Scotty Bowman still chuckles at how Igor Larionov inspired the creation of what became known as the Russian Five.
The unit gained fame and was a central component of three Red Wings Stanley Cup teams in six seasons, and according to Bowman, the initiators of the puck possession type of game Detroit has continued to play with masterful success since. But it came together by chance, after the legendary coach was barking instructions to his struggling power play unit during a practice and not at all happy with what he saw.
|Igor Larionov played in 150 playoff games in the NHL. (Getty Images)|
So ever the thinker, Larionov went ahead and suggested the coach put him together with teammates Slava Fetisov, Sergei Fedorov, Slava Kozlov and Vladimir Konstantinov. The unit spent the next minute and 45 seconds skating and moving the puck feverishly in perfect sync, but never bothered to take a shot.
"I told Igor after that his guys had just killed the penalty for the other team," Bowman laughed. "He said he told everyone not to shoot because he didn't want me to stop them by blowing the whistle."
Bowman had no intention of stopping Larionov. The veteran player was 36 years old when the Red Wings traded sniper Ray Sheppard to San Jose for him, and he wasted little time turning into a leader in the room and a force at both ends of the ice. It helped that Larionov's offensive creativity tended to get him compared to Wayne Gretzky in terms of on-ice vision, and his ability to think the game earned him the nickname the "professor."
"I'd say he was probably the last piece of the puzzle for us," Bowman said. "And the thing that was most underrated about him is that people don't realize how good he was defensively. He was as sure a player as I ever had in the last couple of minutes defending a lead. He knew how to play."
So well in fact, that it kept him a prisoner in his own land until he was 29 years old. Larionov was a central piece on those great Soviet national teams of the 1980s, the ones that avenged their Miracle on Ice humiliation with a Canada Cup victory, two Olympic gold medals and four world championships. In the days of the Iron Curtain, that meant he was too good a talent to let get away.
NHL teams actually started drafting Soviet players in low rounds in those years, not really expecting to bring them over. But Larionov and his slighter older teammate Fetisov were determined and continue to protest for their freedom for years. They were even once under house arrest as a result, but when the political changes started there in the late 1980s, the Soviet authorities decided to make a buck off aging but still useful players by selling them to NHL teams.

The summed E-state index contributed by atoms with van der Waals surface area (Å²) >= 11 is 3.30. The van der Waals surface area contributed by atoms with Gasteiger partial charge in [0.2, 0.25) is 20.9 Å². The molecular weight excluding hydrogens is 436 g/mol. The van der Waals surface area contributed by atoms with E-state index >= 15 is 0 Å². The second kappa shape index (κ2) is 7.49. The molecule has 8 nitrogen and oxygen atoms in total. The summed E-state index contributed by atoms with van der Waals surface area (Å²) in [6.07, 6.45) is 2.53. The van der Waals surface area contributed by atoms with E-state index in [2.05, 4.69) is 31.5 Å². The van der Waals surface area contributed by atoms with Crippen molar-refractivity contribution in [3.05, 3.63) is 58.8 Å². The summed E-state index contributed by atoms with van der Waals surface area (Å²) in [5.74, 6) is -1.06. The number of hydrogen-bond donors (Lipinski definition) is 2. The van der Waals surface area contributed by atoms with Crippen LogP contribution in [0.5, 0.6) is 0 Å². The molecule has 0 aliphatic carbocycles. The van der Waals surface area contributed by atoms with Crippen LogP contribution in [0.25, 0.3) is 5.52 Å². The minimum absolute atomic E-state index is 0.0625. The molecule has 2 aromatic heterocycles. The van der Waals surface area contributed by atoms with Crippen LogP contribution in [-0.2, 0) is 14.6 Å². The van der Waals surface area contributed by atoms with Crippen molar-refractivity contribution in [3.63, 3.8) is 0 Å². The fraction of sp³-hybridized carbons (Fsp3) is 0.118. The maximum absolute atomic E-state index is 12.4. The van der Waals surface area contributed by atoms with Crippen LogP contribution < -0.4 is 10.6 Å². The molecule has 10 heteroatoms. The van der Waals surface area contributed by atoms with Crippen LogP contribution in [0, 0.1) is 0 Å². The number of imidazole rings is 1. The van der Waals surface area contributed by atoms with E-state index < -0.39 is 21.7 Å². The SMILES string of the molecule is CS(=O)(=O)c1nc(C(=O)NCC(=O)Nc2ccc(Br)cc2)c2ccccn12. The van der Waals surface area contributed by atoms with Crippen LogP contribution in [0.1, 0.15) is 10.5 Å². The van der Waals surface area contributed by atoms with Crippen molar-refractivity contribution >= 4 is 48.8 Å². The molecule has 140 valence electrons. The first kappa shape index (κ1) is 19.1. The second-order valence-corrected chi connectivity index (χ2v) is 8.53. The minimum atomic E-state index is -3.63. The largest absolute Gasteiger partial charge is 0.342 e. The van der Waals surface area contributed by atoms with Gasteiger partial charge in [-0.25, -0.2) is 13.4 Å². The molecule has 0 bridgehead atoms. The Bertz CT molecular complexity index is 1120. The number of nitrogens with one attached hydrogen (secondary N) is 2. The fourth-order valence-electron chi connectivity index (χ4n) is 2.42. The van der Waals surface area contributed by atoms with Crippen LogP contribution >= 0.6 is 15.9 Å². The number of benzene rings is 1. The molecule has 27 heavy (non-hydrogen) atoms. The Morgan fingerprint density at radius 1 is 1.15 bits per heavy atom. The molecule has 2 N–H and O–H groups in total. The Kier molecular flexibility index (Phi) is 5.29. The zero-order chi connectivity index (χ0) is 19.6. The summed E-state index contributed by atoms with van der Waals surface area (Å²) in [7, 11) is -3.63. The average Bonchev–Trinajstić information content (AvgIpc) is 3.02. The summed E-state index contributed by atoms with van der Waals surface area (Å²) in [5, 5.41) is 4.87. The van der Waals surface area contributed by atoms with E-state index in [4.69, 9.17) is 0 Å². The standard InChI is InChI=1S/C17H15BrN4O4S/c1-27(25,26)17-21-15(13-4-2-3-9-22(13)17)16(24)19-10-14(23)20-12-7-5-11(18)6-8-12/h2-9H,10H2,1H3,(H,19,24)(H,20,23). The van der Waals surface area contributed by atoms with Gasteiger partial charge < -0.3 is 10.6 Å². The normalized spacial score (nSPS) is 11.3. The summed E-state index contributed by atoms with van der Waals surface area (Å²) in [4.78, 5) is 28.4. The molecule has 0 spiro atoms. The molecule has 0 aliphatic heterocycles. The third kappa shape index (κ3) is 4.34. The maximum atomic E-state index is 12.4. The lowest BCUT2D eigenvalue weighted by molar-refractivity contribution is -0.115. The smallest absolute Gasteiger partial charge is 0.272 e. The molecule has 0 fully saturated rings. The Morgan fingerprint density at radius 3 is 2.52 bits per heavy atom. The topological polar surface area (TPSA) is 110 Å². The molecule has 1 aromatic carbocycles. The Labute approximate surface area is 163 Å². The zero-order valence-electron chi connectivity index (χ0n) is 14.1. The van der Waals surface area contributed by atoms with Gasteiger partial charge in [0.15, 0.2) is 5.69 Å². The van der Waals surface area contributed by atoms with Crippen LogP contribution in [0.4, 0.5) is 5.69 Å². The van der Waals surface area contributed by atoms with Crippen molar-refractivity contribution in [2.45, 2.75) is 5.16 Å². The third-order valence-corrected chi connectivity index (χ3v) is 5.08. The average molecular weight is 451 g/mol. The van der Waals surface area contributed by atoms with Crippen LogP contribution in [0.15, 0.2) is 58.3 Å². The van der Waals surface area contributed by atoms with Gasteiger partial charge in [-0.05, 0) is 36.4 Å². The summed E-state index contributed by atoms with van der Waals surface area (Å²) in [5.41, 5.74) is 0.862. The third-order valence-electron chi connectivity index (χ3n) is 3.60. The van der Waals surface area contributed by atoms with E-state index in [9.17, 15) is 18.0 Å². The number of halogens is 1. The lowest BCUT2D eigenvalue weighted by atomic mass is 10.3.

Until then, only one low level player named Sergei Priatkin had managed to see limited NHL action, but the former international stars opened a pipeline for new talent that has grown dramatically over the years and produced several dominant stars.
Fetisov began in New Jersey and made it to the Hall of Fame in 2001, while Larionov started in Vancouver and played until he was 42 years old. His initial three years with the Canucks were uneven, and then he went to Switzerland for one season because the authorities back home couldn't touch his pay check there. But the struggling 2-year-old Sharks enticed him back to North America, and Larionov helped make it one of the most entrenched organizations of the last wave of NHL expansion.
"I'd say he as was as important to our franchise as Gretzky was to the Kings when he went to L.A.," former Sharks GM Dean Lombardi said. "The honeymoon for us was over and there was a lot of turmoil, but he came here and helped us get to the playoffs and solidify us in the area."
Larionov had a great first season in San Jose, and led the eighth-seeded Sharks to an upset against top-seeded Detroit in the opening round. But it was when he joined the Red Wings in 1995 that his career really seemed to kick start and enter one of its best phases.
Larionov played for the Florida Panthers and New Jersey Devils as well during his NHL career, and finished with 169 goals and 644 assists in 921 regular-season games, and another 30 goals and 97 points in 150 playoff games.
The numbers were not necessarily eye popping and arguably don't compare to the impact he had on the game as a trail blazing pioneer. But there is no one who doubts he has earned his spot in the Hall because of what he did on the ice in the NHL and the international stage.
"If you looked up hockey player in the dictionary, his picture would be there," Lombardi said. "It's like using a candle to explain the brightness of the sun -- you can't. You had to see his genius to appreciate it."